Sixty-six percent of investors have a favorable view of the 57-year-old former Princeton University economist, compared with 31 percent unfavorable, according to a quarterly global poll of 1,000 Bloomberg customers who are investors, traders or analysts conducted Jan. 21-24. Bernanke is more popular than his European counterpart, Jean-Claude Trichet, and scores higher than all other world political and economic leaders in the poll with the exception of German Chancellor Angela Merkel.
Investors don’t have the same positive regard for the Federal Reserve’s actions, particularly the decision in November to inject $600 billion of stimulus into the financial system. A plurality of respondents, 35 percent, say that policy, know as quantitative easing, hasn’t had any significant effect on the economy; another 33 percent say the asset purchases risk a rise in inflation to dangerous levels. Just 27 percent say the plan to buy Treasuries is working as intended to help reduce unemployment and boost growth.
“The impact is not negligible but looks marginal to me,” says poll respondent Xavier Denis, 45, chief economist at Societe Generale’s wealth-management unit in Paris. More broadly, “the Fed has handled the crisis pretty well so far in terms of central banking policy.”
Bernanke and his colleagues on the Federal Open Market Committee said today after their first policy meeting of the year that signs of faster economic growth didn’t warrant paring back the program of buying Treasuries through June.
The expansion is “continuing, though at a rate that has been insufficient to bring about a significant improvement in labor market conditions,” the Fed said today in a statement after a two-day meeting in Washington. Officials were unanimous for the first time since December 2009.
Forty-one percent of respondents say the Fed will pause once it completes the planned $600 billion in purchases through June, while 16 percent say the central bank won’t need to employ the full amount of buying authorized. Thirty-eight percent say the Fed will go further and make additional purchases.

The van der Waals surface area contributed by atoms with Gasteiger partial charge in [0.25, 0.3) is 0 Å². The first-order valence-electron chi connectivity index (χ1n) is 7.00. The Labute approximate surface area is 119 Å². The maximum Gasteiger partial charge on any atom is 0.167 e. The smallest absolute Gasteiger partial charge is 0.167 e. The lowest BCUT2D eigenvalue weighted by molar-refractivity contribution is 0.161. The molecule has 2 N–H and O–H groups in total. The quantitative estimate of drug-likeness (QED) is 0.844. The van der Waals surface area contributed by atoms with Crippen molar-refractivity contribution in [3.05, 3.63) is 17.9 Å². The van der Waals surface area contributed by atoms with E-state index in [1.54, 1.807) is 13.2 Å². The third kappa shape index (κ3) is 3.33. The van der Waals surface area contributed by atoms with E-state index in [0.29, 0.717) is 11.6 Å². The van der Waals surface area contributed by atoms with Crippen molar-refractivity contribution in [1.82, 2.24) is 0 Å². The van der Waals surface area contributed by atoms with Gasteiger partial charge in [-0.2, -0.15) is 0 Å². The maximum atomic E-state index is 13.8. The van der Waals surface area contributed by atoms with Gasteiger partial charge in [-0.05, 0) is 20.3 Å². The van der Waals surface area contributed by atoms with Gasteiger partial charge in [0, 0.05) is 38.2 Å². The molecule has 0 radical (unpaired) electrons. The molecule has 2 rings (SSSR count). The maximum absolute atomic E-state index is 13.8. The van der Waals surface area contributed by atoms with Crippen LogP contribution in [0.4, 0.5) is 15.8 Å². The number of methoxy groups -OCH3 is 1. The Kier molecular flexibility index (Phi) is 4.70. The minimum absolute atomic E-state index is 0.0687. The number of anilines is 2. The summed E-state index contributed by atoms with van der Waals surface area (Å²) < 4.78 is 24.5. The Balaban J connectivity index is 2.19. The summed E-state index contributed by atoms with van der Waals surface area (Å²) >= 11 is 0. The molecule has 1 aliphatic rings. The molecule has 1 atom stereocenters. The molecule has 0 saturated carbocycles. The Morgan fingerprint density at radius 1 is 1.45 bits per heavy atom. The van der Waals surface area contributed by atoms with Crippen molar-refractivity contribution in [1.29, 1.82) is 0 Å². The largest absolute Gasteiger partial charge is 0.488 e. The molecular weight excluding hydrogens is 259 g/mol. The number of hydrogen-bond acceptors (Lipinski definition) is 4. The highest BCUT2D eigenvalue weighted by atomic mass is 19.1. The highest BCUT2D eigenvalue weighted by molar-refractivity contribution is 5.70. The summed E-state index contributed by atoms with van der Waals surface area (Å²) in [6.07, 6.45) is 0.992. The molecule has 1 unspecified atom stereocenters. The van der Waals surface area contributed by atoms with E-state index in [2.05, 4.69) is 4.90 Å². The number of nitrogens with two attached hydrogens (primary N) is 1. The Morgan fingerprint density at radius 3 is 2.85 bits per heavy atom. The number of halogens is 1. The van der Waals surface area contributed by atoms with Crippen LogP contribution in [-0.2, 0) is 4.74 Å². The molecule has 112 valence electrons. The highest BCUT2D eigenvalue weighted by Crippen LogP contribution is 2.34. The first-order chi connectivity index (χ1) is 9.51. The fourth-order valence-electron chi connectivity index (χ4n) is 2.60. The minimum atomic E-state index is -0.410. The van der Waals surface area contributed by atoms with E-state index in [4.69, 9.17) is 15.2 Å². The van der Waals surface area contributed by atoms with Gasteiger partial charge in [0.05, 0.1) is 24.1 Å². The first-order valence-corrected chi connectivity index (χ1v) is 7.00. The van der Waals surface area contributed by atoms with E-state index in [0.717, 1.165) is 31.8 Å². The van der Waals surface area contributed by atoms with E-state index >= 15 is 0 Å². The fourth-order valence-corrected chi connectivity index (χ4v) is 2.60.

The purpose of the program, dubbed QE2 by analysts and investors for the second round of quantitative easing, is to keep interest rates low and support prices of assets such as houses and stocks, Bernanke has said. The Fed purchased $1.7 trillion of mortgage debt and Treasuries in the first round from December 2008 to March 2010.
Great Depression Expert
Diane Swonk, who follows the Fed as chief economist at Mesirow Financial Inc. in Chicago, says Bernanke gets favorable ratings, though his policies are less popular, because investors may feel that “this guy is an expert on the Great Depression, and although we don’t know what this program is doing, and we’re not quite sure whether it’s doing anything, we don’t really want to find out what the world would be like without it.”
Since the Fed began the second round of quantitative easing on Nov. 3, the Standard & Poor’s 500 Index has gained 7.8 percent, while the dollar has risen 1.9 percent against a basket of six currencies. Yields on the benchmark 10-year Treasury note increased to 3.33 percent yesterday from 2.57 percent on Nov. 3.
“Interest rates are higher, but I think that’s mostly because the news is better,” Bernanke said Jan. 13 at a forum in Arlington, Virginia, hosted by the Federal Deposit Insurance Corp. “It’s responding to a stronger economy and better expectations. So I think that the policy has helped.”
‘A Good Step’
That’s not how poll respondent Leonardo Bossini sees it. The 35-year-old analyst at Pacific Management Sam in Monaco says the asset purchases “will not have a significant impact in a short-term period.” Still, “this is a good step” for stimulating the economy in the medium to long term.
Asked which of four major central banks will be the first to raise its benchmark interest rate, 40 percent say it will be the Bank of England, followed by 27 percent for the European Central Bank, 20 percent for the Fed and 5 percent for the Bank of Japan. European customers who work in fixed income are most likely, at 52 percent, to pick the U.K.’s institution. The poll was conducted before yesterday’s report showing the U.K. economy unexpectedly contracted in the fourth quarter.
Among respondents to the question about effects of QE2, 40 percent in the euro zone were concerned about the program’s inflation risks, compared with 31 percent of people in the U.S.
Among those in the U.S., 42 percent of people who work mainly in equities say the asset purchases risk dangerous inflation, compared with 25 percent of respondents who work in fixed income.
Bernanke’s popularity stretched across all regions and political affiliations. His worst rating, 37 percent unfavorable, came from U.S. customers who work regularly in equities; 62 percent of that group also rated him favorably. The Fed chief peaked at 74 percent favorability in Bloomberg’s first poll in July 2009. His positive rating was 61 percent in the November poll.
The admiration contrasts with that for U.S. Treasury Secretary Timothy Geithner, who is perceived unfavorably by 52 percent of U.S. respondents. Outside America, 57 percent give positive marks to the 49-year-old official.
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